Government Management:

Addressing High Risks and Improving Performance and Accountability

T-OCG-99-23: Published: Feb 10, 1999. Publicly Released: Feb 10, 1999.

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Pursuant to a congressional request, GAO discussed the major challenges faced by the government in improving its performance and strengthening accountability, focusing on agencies' need to: (1) adopt an effective results orientation; (2) improve the use of information technology to achieve results; (3) strengthen financial management decision-making and accountability; and (4) build, maintain, and marshal the human capital needed to achieve results.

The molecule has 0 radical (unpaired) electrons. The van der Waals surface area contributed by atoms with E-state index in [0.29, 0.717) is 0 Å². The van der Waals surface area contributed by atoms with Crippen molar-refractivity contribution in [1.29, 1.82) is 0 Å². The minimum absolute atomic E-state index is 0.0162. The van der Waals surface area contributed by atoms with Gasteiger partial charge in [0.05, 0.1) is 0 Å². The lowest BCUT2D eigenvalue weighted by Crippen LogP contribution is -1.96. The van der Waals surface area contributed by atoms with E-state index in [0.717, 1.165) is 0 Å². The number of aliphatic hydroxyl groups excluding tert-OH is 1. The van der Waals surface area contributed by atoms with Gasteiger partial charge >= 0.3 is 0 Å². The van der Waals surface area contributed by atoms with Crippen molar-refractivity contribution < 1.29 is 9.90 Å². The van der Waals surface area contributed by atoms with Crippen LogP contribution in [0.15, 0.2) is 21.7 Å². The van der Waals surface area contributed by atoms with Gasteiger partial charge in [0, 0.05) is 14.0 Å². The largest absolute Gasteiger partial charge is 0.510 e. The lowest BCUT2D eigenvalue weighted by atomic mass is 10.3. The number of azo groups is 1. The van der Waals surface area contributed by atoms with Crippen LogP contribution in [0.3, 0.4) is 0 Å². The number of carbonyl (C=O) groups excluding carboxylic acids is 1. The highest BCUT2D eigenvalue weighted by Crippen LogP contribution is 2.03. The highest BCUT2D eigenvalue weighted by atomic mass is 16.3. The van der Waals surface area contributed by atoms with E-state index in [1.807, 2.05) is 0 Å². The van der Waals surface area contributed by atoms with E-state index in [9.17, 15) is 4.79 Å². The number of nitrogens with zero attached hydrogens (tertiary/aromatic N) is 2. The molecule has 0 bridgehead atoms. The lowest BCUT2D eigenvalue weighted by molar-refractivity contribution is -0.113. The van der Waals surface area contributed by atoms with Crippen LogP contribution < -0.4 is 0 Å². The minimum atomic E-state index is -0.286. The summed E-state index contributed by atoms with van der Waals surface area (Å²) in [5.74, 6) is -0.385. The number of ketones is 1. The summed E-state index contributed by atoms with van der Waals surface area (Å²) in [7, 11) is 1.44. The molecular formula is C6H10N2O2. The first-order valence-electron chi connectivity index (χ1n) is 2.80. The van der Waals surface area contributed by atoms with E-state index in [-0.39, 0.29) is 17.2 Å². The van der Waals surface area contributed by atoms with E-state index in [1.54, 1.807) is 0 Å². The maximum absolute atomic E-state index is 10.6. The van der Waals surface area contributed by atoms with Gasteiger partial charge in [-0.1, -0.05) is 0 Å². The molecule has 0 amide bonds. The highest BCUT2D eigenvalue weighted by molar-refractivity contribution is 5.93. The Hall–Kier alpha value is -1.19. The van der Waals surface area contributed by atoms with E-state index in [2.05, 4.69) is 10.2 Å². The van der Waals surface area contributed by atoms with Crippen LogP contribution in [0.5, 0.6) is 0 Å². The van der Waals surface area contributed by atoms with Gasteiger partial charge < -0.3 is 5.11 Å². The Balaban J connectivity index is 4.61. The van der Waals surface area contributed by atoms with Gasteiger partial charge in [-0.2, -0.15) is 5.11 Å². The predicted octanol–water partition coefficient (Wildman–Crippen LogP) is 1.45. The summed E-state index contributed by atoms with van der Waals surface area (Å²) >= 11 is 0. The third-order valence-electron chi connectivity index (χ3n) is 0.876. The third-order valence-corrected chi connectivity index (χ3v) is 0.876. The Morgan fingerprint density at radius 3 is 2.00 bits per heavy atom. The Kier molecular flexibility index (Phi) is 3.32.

GAO noted that: (1) many agencies continue to struggle to implement basic tenets of performance-based management called for by the Government Performance and Results Act; (2) the uneven pace of progress across government is not surprising; agencies are in the early years of undertaking the changes that performance-based management entails; (3) ineffective and outmoded organizational and program structures frequently have undermined agencies' effectiveness; (4) challenges agencies confront range from the need for clearer lines of accountability to streamlining organizations in response to changing circumstances; (5) resolving the year 2000 computing problem is the most pervasive, time-critical risk facing the government; (6) over the past 2 years, preparedness has improved markedly, but significant challenges remain and time is running out; (7) continuing computer security weaknesses put critical federal operations at great risk; (8) much more needs to be done to ensure that systems and data supporting essential federal operations are adequately protected; (9) widespread financial system weaknesses, problems with fundamental recordkeeping, incomplete documentation, and weak internal controls prevented the government from accurately reporting a large portion of its assets, liabilities, and costs; (10) these deficiencies undermine agencies' ability to accurately measure costs and effectively safeguard federal assets and manage operations; (11) providing cost information also remains a key challenge; (12) new standards require agencies to develop measures of the full costs of carrying out a mission, producing products, or delivering services to promote comparison of the costs of various programs and results; (13) the rapid pace of social and technological change and shifts in agency strategies to achieve their missions pose continuing challenges to attract and develop skilled staff; (14) skills gaps in critical areas undermine agencies' effectiveness and efforts to address high-risk areas; and (15) overall, human capital must become a more prominent issue for the government as agencies become more performance-based.

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